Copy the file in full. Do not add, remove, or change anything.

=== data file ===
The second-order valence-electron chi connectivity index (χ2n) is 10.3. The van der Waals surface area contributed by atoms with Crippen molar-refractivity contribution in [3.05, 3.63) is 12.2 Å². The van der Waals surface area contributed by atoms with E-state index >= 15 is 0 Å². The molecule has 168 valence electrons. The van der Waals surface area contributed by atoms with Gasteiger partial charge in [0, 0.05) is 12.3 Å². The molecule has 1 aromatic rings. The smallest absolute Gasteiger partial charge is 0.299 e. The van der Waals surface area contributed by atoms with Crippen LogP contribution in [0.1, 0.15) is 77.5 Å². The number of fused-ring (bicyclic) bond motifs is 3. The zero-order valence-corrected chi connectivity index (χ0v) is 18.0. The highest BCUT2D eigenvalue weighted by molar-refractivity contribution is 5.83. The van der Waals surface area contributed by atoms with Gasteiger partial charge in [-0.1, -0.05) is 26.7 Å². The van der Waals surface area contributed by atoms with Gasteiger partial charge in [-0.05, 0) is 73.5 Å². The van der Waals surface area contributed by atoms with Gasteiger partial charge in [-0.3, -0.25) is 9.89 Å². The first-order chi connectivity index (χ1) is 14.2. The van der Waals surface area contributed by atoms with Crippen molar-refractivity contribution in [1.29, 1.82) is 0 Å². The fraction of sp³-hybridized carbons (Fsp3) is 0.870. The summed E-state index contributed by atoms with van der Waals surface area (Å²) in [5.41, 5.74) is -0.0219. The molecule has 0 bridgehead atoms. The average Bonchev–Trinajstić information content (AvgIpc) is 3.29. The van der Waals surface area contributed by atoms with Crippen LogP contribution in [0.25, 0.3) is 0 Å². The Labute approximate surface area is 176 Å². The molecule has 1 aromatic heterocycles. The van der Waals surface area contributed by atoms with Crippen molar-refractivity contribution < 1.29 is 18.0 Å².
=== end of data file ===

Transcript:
The second-order valence-electron chi connectivity index (χ2n) is 10.3. The van der Waals surface area contributed by atoms with Crippen molar-refractivity contribution in [3.05, 3.63) is 12.2 Å². The van der Waals surface area contributed by atoms with E-state index >= 15 is 0 Å². The molecule has 168 valence electrons. The van der Waals surface area contributed by atoms with Gasteiger partial charge in [0, 0.05) is 12.3 Å². The molecule has 1 aromatic rings. The smallest absolute Gasteiger partial charge is 0.299 e. The van der Waals surface area contributed by atoms with Crippen LogP contribution in [0.1, 0.15) is 77.5 Å². The number of fused-ring (bicyclic) bond motifs is 3. The zero-order valence-corrected chi connectivity index (χ0v) is 18.0. The highest BCUT2D eigenvalue weighted by molar-refractivity contribution is 5.83. The van der Waals surface area contributed by atoms with Gasteiger partial charge in [-0.1, -0.05) is 26.7 Å². The van der Waals surface area contributed by atoms with Gasteiger partial charge in [-0.05, 0) is 73.5 Å². The van der Waals surface area contributed by atoms with Gasteiger partial charge in [-0.3, -0.25) is 9.89 Å². The first-order chi connectivity index (χ1) is 14.2. The van der Waals surface area contributed by atoms with Crippen molar-refractivity contribution in [1.29, 1.82) is 0 Å². The fraction of sp³-hybridized carbons (Fsp3) is 0.870. The summed E-state index contributed by atoms with van der Waals surface area (Å²) in [5.41, 5.74) is -0.0219. The molecule has 0 bridgehead atoms. The average Bonchev–Trinajstić information content (AvgIpc) is 3.29. The van der Waals surface area contributed by atoms with Crippen LogP contribution in [0.25, 0.3) is 0 Å². The Labute approximate surface area is 176 Å². The molecule has 1 aromatic heterocycles. The van der Waals surface area contributed by atoms with Crippen molar-refractivity contribution < 1.29 is 18.0 Å².